Makindu thus became a significant stop for Sikhs and other Indian train passengers, who would especially come off the train to pay their obeisance in the house of the God. Among the founding fathers of the Temple, names of Bhai Tara Singh Ahluwalia, a Railway Shed master at Makindu, Bhai Lachman Das, commonly known as 'Deputy' and S. Teja Singh, a guard with the railways, deserve a very special mention in the narrative, because they performed the opening ceremony of the Sikh Temple. Fortunately, during my recent visit I had the privilege to pay obeisance at the shrine where the aforementioned archaic edition of Sri Guru Granth Sahib is reverently preserved.
As per a common belief in the whole of East Africa, the legendary narrative goes that at one point in time, almost all the Sikhs had to leave Makindu, after the completion of the work on the rail link. Thereby they had to close the Sikh Temple in the absence of Sikh devotees moving to faraway destination, but they hired an African called 'Gwalo' as a caretaker of the Gurudwara. However a small window was left open so that the travelers between Nairobi to Mombasa could stop to pay their obeisance to Sri Guru Granth Sahib, through this small opening. It is reported that in the early 1950 a terrible fire broke out and destroyed the main Temple building, leaving only the Sri Guru Granth Sahib undamaged. At another time a pestilence of deadly ants ravaged the entire building of the Temple but again Sri Guru Granth Sahib remained untouched. Interestingly, oral history accounts reveals that a huge python was always seen in the attendance of Sri Guru Granth Sahib, which did not even allow 'Gwalo' the care taker, to tinker with the heap of the offerings in the form of the currency notes, by any manner whatsoever. Gwalo as care taker used to sit outside the Temple, however, the inside care taker by all means, was the scary reptile, that was seen busy all the time pushing the stacks of the offerings from near the small window, closer to Guru Granth Sahib.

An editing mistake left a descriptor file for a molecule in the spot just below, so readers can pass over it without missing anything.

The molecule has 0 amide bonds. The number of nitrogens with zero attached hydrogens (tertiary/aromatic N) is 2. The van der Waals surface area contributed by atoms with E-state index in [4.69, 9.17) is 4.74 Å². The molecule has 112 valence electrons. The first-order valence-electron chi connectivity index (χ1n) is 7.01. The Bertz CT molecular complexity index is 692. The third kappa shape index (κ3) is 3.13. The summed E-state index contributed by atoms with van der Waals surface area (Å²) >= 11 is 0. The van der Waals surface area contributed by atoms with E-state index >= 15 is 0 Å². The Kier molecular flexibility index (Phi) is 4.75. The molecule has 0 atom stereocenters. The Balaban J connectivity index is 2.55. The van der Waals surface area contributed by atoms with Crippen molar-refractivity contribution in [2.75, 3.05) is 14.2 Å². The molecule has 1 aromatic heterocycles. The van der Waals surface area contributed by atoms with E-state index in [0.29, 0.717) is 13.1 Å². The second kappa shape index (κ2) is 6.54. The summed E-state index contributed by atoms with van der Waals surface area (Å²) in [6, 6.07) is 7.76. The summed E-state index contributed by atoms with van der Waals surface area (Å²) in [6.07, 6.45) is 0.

One day Gwalo saw a miracle, which he immediately revealed to a Sikh farmer of the area, known as Dhanna Singh. He told him that he had seen some Sikhs on horseback, riding down from the sky towards the Temple. Gwalo was anxiously exhilarated to see this miraculous and wonderful image in the sky. In order to ease his intense curiosity he was shown the painting of Sri Guru Gobind Singh Ji riding on the horseback at Dhanna Singh's house. He immediately confirmed and said "yes, it was this very person that I saw coming down from the sky on a horseback". Fascinated Gwalo in a state of momentous excitement uninterruptedly began chanting in his Kiswhilli dialect (local Language), "Mee Na Ouhna Mungu Haapa Haapa!....... Mee Na Ouhna Mungu Haapa Haapa.......!", which literally means, "Yes this is the God that I saw! Yes this is the God that I saw!"
ęCopyright Institute of Sikh Studies, 2017, All